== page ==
MIPS researcher receives 7-year, $10 million grant

The principal investigator of the Monash Milk Team at Monash Institute of Pharmaceutical Sciences (MIPS) has been awarded DKK 50 million (roughly AUD $10 million) Laureate Research Grant by the Denmark-based Novo Nordisk Foundation.

In a move that will strengthen research ties between the two institutions, Professor Ben Boyd will be relocating to The University of Copenhagen for 10 months every year. He will retain a fractional appointment at MIPS, where he will spend the remaining two months each year.

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The seven-year Laureate Research Grants are awarded to outstanding international researchers who want to establish a research group in Denmark. Only 16 have been awarded since the establishment of the scheme in 2012.

“Although we will of course miss having Ben in Melbourne, we are overjoyed that his research and leadership have received this richly deserved global recognition,” said Professor Arthur Christopoulos, Dean of the Monash Faculty of Pharmacy and Pharmaceutical Sciences.

“We are also extremely excited to explore the possibilities for collaboration that this grant represents. The exchange of ideas and people is the life-blood of research, and we look forward to the outstanding opportunities that Ben will spearhead to broaden our Faculty’s collaborative ties with the Danish research community and pharmaceutical industry,” he said.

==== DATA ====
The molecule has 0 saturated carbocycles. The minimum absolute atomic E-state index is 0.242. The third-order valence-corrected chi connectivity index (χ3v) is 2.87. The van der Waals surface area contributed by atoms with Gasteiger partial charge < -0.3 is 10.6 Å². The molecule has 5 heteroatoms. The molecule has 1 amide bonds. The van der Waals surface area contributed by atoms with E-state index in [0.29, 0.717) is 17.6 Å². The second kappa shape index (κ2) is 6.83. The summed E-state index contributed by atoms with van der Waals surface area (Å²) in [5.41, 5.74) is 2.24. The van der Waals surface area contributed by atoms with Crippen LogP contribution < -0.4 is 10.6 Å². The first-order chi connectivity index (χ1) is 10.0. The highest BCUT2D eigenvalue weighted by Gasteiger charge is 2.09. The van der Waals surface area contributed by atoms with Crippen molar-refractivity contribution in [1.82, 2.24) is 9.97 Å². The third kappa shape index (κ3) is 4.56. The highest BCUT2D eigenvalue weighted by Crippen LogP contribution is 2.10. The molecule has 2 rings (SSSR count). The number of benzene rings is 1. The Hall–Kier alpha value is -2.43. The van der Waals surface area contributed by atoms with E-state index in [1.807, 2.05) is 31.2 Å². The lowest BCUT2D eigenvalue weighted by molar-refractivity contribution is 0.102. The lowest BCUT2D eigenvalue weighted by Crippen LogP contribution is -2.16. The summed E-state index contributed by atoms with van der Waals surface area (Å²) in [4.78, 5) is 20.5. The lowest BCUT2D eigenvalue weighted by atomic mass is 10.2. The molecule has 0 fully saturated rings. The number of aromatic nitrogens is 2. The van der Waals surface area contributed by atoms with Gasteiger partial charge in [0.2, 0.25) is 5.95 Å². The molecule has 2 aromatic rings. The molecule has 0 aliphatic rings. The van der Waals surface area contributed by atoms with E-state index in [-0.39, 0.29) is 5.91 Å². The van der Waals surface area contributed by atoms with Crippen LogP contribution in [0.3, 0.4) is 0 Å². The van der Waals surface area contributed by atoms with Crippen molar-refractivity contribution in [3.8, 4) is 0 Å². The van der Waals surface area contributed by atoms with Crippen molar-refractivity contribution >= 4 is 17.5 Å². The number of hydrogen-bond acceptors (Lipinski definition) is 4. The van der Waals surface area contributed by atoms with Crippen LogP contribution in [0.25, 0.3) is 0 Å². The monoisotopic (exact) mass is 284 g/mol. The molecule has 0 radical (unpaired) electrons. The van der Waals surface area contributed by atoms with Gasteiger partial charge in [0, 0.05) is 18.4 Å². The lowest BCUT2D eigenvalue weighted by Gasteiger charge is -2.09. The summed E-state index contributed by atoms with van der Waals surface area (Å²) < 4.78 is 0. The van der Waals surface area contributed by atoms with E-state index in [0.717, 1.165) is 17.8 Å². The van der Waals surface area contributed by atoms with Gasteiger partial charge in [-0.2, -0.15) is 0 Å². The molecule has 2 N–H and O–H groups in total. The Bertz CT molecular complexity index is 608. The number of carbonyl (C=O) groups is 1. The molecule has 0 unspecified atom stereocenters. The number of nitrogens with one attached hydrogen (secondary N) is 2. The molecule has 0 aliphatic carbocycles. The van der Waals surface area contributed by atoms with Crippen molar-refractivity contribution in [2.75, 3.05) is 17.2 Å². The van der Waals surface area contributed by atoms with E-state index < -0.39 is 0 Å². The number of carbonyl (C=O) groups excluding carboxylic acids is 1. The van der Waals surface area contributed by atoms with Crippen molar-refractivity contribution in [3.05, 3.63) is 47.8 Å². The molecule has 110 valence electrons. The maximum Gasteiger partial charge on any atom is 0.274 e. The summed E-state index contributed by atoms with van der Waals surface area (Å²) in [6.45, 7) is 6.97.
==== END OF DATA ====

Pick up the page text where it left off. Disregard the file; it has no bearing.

Professor Boyd and the Monash Milk Team were one of two MIPS research groups recently awarded an Australian Museum Eureka Prize, which is one of Australia’s highest research honours.

“I would not have been in contention for this grant without the resources, collaborations and supportive culture that working at MIPS for 16 years has afforded me,” said Professor Boyd.

“I look forward to drawing upon the strengths of both MIPS and the University of Copenhagen to create new methods of drug delivery that help those who need it most,” he said.

Professor Boyd’s research seeks to understand which properties of the surface of nanoparticles give them their functions in the human gut. Examples are particles in food or medicines.

One of his areas of focus is milk and what happens when we drink it. This research shows that fat particles in milk change from being oily when we drink them to becoming more like sponges when they arrive in our gut. The changes in the surface chemistry of the particles can cause them to interact differently with enzymes and potentially also the immune system. This may strongly affect our health.

“The complementary infrastructure and opportunities presented in my field by both the Copenhagen and Melbourne research precincts will enable benefits to both scientific communities through this collaborative arrangement,” said Professor Boyd.